Highlights from PCA’s 2018 market research on consumers’ online video viewing habits in Myanmar, Thailand and Vietnam
Online viewing habits in Asia are evolving rapidly driven by both better telecoms infrastructure, smart phone technology and affordability and an ever growing stable of new digital content providers. On the supply side, in the last 12 months we have seen a migration to hybrid business models that combine AVOD and SVOD by major regional players, the launch of streaming skinny pay-TV bouquets offering household channel names and some aggressive new start-ups looking to revolutionize the space by gamifying ad viewing. To keep our clients’ fingers on the pulse of the demand side, Pioneer Consulting Asia runs yearly surveys across 10 Asian countries to hear directly from consumers about their online viewing habits and preferences.
Below are country level highlights from our 3 most recent surveys which polled online urban residents 13 years and older across multiple cities in each of the countries we undertook the study in.
Since our 2016 survey, the number of respondents watching online video content on their mobile device has increased from 67% to 88%. There was also a large increase in the number of respondents watching video for 3 hours or longer with only 3% doing so in 2016 compared to 22% in 2018.
Unlike many other countries in the region, more respondents said they use Facebook (80%) to watch videos rather than YouTube (77%) while services that offer a subscription option gained traction with 25% of respondents claiming to have watched a particular SVOD service in the last 30 days.
While the biggest reason for not subscribing was the inability to afford subscription services, close to 56% of respondents said they were likely or definitely likely to sign up for a service in the next 3 months.
Compared to PCA’s 2017 Vietnam survey, the percentage of respondents who said they watched over 2 hours of online content on their mobile devices a day doubled. Women in particular have started watching online content with fervour, with 11% saying they watch more than 3 hours per day compared to only 3% of male respondents.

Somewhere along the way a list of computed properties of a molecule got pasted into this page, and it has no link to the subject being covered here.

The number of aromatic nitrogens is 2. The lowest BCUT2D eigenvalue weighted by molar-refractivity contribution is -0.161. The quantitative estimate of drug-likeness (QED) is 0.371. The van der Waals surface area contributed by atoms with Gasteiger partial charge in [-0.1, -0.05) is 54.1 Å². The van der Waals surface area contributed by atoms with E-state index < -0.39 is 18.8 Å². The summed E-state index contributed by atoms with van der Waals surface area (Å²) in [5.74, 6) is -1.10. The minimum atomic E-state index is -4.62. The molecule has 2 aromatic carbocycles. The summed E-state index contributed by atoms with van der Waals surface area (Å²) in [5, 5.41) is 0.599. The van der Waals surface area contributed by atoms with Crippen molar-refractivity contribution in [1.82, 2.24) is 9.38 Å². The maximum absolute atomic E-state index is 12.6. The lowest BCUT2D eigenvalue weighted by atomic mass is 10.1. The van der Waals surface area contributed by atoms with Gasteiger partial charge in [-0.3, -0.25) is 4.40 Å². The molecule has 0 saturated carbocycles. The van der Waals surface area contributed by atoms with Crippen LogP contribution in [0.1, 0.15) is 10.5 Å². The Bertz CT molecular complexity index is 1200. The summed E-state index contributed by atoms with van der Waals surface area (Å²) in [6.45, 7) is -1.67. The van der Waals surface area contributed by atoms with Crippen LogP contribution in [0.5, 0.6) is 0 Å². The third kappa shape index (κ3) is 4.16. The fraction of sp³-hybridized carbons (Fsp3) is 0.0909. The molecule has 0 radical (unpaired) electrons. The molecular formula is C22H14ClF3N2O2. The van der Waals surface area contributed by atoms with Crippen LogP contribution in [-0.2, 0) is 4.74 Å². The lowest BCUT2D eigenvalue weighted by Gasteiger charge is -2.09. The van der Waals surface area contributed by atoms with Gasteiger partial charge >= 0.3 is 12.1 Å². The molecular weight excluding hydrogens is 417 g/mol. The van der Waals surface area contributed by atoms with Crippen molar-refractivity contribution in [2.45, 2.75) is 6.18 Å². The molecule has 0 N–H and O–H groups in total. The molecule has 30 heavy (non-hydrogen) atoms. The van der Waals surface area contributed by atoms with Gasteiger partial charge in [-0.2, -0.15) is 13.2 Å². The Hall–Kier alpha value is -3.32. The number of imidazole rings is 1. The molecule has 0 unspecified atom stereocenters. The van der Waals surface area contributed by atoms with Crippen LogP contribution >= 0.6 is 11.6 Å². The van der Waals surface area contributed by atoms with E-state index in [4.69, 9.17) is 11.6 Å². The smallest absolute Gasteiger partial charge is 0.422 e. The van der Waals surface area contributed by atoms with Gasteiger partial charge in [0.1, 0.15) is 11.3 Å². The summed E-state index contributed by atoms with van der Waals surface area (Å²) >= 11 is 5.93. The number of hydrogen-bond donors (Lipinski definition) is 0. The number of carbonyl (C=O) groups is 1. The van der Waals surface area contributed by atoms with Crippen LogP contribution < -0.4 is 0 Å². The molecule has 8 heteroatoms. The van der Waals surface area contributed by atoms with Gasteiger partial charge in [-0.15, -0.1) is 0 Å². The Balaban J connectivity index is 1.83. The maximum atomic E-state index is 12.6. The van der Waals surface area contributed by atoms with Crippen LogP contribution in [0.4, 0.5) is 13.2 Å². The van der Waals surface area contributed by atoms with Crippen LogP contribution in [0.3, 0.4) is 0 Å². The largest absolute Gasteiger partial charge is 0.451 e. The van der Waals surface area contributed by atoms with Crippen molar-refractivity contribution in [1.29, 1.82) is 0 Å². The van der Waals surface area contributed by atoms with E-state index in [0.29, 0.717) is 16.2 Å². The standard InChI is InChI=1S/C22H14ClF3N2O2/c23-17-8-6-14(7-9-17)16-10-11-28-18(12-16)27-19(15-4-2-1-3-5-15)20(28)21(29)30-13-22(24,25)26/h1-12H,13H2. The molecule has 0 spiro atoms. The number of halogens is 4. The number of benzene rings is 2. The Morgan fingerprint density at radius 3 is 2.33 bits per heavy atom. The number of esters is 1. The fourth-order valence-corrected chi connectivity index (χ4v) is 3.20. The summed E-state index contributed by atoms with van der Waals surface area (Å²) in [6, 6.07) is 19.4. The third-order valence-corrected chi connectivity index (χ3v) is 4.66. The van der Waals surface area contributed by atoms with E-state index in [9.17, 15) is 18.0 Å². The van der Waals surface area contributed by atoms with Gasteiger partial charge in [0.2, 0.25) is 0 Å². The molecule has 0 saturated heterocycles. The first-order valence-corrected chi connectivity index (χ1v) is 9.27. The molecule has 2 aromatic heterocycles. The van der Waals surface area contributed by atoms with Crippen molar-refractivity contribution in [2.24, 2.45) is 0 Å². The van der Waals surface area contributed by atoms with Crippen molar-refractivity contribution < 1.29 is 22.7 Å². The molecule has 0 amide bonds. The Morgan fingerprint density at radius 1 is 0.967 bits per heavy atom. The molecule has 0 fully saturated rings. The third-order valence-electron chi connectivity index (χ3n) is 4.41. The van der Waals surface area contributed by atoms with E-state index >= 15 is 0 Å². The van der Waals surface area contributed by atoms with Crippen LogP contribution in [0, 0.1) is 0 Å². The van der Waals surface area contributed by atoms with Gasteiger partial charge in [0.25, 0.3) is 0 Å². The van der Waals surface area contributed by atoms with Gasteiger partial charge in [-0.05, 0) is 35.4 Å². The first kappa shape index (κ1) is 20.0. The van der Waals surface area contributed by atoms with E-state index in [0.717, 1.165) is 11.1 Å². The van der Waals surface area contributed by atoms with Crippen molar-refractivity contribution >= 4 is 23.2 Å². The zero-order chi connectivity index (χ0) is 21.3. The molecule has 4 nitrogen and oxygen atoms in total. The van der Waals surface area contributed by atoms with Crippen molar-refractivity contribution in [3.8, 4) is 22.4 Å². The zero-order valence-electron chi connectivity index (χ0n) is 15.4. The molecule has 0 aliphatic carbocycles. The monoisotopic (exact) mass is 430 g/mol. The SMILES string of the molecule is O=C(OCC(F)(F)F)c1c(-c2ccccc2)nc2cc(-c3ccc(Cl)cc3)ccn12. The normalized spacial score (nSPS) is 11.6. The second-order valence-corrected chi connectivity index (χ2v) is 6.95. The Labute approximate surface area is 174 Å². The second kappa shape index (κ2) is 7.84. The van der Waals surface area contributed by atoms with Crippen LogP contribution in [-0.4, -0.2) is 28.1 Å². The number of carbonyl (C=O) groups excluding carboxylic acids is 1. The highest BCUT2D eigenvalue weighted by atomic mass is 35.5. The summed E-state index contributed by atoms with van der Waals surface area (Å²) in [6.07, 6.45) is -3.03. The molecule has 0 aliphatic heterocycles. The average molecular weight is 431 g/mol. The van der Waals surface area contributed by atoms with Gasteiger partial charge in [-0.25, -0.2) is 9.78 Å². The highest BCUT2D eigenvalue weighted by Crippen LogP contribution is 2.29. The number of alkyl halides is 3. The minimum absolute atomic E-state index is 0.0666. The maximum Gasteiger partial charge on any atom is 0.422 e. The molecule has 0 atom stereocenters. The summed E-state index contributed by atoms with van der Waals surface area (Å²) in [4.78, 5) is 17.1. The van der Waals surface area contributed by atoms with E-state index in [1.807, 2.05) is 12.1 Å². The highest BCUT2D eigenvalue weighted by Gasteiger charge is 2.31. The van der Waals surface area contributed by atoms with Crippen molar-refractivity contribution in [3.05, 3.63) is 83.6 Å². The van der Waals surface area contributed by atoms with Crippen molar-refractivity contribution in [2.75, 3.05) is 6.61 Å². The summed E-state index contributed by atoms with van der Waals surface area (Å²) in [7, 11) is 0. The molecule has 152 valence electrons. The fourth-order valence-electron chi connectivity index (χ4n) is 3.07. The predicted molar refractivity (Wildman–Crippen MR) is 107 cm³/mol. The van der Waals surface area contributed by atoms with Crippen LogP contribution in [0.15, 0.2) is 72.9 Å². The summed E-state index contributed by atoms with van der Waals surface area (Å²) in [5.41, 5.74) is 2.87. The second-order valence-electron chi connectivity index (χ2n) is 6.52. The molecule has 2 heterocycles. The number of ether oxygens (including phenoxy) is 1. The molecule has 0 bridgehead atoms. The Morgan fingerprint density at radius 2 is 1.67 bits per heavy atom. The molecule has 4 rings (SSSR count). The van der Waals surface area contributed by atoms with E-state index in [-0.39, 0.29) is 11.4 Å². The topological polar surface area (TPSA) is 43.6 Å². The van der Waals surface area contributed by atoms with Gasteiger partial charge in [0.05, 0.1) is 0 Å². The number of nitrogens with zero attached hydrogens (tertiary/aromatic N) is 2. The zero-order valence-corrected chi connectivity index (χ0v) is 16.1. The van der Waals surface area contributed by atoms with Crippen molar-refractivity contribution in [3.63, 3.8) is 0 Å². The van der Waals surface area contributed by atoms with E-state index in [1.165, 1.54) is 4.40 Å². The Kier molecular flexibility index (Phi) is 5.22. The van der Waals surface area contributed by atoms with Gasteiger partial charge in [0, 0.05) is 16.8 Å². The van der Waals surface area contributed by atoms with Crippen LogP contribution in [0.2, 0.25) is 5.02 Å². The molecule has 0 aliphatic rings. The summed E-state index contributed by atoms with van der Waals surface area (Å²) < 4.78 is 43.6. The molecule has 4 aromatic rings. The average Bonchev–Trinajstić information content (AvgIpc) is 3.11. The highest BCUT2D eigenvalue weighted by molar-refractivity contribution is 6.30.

Online subscription services have started to gain traction with 21% of respondents saying they lived in a household with an online video subscription. Respondents with subscriptions said the most important reason they signed up was to enjoy a large library of mixed content but a clear enabler of subscription services in the country was good video quality and fast loading which was the second most common reason respondents gave for subscribing to a service.
However, access to the same content on free sites as that offered on paid sites, which PCA used as a proxy for piracy, was the primary reason people did not want to sign up for a paying service.
Since 2017, the number of respondents who said they watched online video daily on their mobile device increased from 90% to 98% with 42% of respondents saying they watched for over 1 hour in 2018 compared to just 33% in 2017.
While female respondents were more likely to watch online video on their mobiles for longer periods of time, males were more likely to have signed up for a free trial to an online video service in the last 12 months. The most commonly cited paid online video service respondents subscribed to in Thailand was Netflix while the most popular reason for not signing up for a service given by Thai respondents was that they were satisfied with alternative content provided by free sources.
Exhibit: Respondents who Spent Over an Hour Watching Online Video Content on Their Mobile Phone per Day (%)